Rosacea (and couperose)

There are four types of rosacea:

Erythematotelangiectatic rosacea (or pre-rosacea diathesis) includes skin flushing, redness, and visible or broken blood vessels on the face, especially on the cheeks and nose. 

Papulopustular rosacea looks more like red bumps and acne-like rashes. 

Phymatous rosacea causes central redness, large pores, and thickening of the skin on the nose and cheeks. 

Then there is ocular rosacea , where the symptoms are red, watery, bloodshot eyes.

And what is couperose ?
Couperose begins with light reddish spots and clearly visible blood vessels on the face. When our skin loses elasticity, the vessels stop contracting and can even burst. This then causes red spots to appear on the skin. Sometimes the skin itches and feels dry. Important: Couperose often develops into rosacea.

Rosacea most commonly occurs between the ages of 30 and 50 and has a genetic component. Incidentally, it occurs significantly more often in women than in men.

But what to do?



Your skin is already in a very irritated state. It's okay to gently exfoliate every now and then, but not daily. Of course, the same applies to cleansing masks, microfiber cloths for removing make-up, etc. etc. 

SODIUM LAURYL/LAURETH SULFATE (SLS for short) in the products

Unfortunately, this common detergent is still found in many cosmetic products. It is not only recommended for skin affected by rosacea. But especially here we shouldn't expose the skin to any additional irritation. Please avoid anything with laureth/lauryl sulfates.


Synthetic fragrances can contain hundreds of undisclosed ingredients, some of which are irritants or allergens – not ideal for already red skin.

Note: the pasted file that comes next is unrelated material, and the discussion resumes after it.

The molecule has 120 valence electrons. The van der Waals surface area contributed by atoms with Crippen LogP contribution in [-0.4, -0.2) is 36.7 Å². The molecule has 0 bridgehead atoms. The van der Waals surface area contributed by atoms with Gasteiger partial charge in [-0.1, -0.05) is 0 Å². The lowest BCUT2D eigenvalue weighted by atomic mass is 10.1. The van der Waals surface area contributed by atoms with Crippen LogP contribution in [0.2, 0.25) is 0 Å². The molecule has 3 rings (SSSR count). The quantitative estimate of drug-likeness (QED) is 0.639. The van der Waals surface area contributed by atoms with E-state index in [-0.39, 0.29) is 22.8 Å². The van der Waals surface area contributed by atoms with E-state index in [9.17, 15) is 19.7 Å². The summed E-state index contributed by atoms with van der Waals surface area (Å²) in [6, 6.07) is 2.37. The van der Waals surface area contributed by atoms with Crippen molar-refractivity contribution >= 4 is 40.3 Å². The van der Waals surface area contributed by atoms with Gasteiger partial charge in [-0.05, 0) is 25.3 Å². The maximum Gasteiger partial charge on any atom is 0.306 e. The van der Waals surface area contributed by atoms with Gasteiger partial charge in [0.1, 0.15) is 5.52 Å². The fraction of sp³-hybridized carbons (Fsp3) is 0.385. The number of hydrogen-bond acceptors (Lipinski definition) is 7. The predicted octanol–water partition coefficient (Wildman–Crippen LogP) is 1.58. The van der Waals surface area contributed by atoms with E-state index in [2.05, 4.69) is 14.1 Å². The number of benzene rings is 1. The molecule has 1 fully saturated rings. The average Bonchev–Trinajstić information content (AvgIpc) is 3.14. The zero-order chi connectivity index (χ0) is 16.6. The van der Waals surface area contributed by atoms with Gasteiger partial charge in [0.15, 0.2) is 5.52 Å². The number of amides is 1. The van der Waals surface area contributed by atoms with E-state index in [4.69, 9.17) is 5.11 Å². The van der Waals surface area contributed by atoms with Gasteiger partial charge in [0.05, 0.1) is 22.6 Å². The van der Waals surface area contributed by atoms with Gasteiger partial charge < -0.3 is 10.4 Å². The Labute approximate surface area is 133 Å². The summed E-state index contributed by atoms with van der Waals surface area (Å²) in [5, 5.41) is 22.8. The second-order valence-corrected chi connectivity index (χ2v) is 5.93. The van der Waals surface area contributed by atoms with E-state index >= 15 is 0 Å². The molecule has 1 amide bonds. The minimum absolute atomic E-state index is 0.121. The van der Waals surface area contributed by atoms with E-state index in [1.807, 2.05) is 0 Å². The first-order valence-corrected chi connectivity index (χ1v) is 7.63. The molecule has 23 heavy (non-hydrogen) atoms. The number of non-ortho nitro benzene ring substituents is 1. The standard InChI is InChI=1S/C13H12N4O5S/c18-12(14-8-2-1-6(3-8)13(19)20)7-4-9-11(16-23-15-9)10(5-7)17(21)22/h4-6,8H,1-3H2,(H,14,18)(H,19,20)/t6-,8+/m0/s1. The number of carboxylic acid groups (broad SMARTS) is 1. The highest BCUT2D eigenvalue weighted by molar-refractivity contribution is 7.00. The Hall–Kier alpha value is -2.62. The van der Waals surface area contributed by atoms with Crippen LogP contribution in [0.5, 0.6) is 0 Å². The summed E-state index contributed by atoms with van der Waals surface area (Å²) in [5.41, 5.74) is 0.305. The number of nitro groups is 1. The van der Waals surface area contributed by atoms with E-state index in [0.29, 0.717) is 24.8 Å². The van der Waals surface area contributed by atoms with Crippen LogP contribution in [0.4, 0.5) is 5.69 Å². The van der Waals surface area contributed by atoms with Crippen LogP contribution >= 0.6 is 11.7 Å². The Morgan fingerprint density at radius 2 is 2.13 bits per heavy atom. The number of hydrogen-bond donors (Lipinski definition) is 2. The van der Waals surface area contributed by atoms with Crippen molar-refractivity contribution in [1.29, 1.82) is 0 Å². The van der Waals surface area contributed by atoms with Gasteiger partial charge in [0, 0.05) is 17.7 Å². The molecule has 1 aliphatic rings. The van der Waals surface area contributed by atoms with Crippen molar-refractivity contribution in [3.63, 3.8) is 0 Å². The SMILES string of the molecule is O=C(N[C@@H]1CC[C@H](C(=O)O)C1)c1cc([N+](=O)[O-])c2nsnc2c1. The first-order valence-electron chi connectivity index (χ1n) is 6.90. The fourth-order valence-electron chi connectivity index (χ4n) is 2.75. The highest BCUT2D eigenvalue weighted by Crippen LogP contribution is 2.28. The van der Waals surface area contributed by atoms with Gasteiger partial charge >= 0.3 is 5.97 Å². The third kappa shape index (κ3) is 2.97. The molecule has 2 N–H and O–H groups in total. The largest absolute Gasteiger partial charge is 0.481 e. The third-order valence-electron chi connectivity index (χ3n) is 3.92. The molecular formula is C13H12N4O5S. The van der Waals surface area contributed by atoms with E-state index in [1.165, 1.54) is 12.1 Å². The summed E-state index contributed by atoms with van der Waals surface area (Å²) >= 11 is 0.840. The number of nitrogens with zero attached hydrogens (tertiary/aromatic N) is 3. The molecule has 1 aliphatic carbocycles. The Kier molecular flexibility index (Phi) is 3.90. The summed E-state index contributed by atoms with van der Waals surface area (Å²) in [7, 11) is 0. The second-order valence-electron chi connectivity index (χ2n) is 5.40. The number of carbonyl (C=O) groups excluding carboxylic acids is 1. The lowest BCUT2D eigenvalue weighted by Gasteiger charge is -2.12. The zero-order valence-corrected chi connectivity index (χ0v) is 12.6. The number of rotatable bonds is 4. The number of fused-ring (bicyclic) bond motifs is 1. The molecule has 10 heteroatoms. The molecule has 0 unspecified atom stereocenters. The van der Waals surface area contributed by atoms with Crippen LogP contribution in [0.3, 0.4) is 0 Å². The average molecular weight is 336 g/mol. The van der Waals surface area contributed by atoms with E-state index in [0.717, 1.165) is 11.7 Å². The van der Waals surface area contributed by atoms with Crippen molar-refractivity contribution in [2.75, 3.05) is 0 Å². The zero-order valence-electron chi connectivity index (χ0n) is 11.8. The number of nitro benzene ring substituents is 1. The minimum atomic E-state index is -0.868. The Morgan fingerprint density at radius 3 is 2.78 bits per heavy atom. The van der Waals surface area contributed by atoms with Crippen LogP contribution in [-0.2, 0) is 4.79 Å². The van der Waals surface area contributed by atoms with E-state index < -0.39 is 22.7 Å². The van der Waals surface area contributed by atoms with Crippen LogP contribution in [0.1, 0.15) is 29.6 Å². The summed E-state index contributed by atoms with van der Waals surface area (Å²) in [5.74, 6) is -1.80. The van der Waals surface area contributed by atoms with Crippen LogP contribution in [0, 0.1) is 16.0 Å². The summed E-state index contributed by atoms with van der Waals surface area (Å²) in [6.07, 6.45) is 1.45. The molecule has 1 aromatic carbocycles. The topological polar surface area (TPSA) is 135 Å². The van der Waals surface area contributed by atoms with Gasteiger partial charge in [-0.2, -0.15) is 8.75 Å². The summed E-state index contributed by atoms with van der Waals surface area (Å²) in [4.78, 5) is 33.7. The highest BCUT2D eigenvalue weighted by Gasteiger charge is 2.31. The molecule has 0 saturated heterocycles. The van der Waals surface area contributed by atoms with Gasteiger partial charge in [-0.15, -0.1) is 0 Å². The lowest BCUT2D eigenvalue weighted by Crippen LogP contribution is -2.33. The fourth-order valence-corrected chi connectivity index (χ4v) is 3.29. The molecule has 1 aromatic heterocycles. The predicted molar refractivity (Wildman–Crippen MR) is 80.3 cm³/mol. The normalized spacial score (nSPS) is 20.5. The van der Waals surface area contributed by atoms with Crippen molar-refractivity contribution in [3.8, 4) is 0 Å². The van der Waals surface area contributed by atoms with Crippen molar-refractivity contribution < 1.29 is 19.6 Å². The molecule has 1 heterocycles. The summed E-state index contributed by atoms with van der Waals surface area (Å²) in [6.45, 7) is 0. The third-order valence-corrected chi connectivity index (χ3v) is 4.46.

Alcohol-based toners and sprays can further dry out the skin, making it even more susceptible to redness and dryness.

Here is my product recommendation for your skin:

holisticberlin cleansing foam

Double cleanse in the evening with the mild pre cleanse oil

Mild facial tonic

Rosacea facial serum

Rosacea facial oil

Extras, as required:

Moisturizing mask

Skin repair peeling

Eye care like Skin Repair Eye Oil

While you change your skin care routine, I would also ask you to keep a detailed skincare diary to see what other triggers could be responsible for your rosacea.


The most common triggers for rosacea are red wine (and some other forms of alcohol), very cold or hot weather, sunlight, spicy foods, hot drinks and really strenuous exercise - and of course stress. You may have just one main trigger or a mix of many small external irritations.

Horror scenario for rosacea skin:

Skiing in winter...

+ sweaty sport
+ Cold (plus felt frost on the skin)
+ Sun in the mountains
+ Alcohol at après-ski
+ and sauna to warm up

You can well imagine it, right?
Pretty much all of the factors would be combined.


With the right care and a conscious approach to external triggers, you can live well with rosacea and your skin can - and will - improve significantly. I myself have experienced many customers where the skin was not recognized “afterwards”. Deliberately leaving out the ingredients mentioned above is half the battle.


Unfortunately, there is no miracle cream or miracle treatment. Rosacea skin needs patience, routine and consistency. This means you have to support your skin from the inside and out, and maybe even get through a little flare-up from time to time. Which I think is okay, because in the end no skin is the same every day and certainly not perfect every day.


Stress. It's not good for any skin, but sensitive rosacea skin doesn't like it at all. Meditation, gentle yoga and journaling are great for keeping life and skin in balance.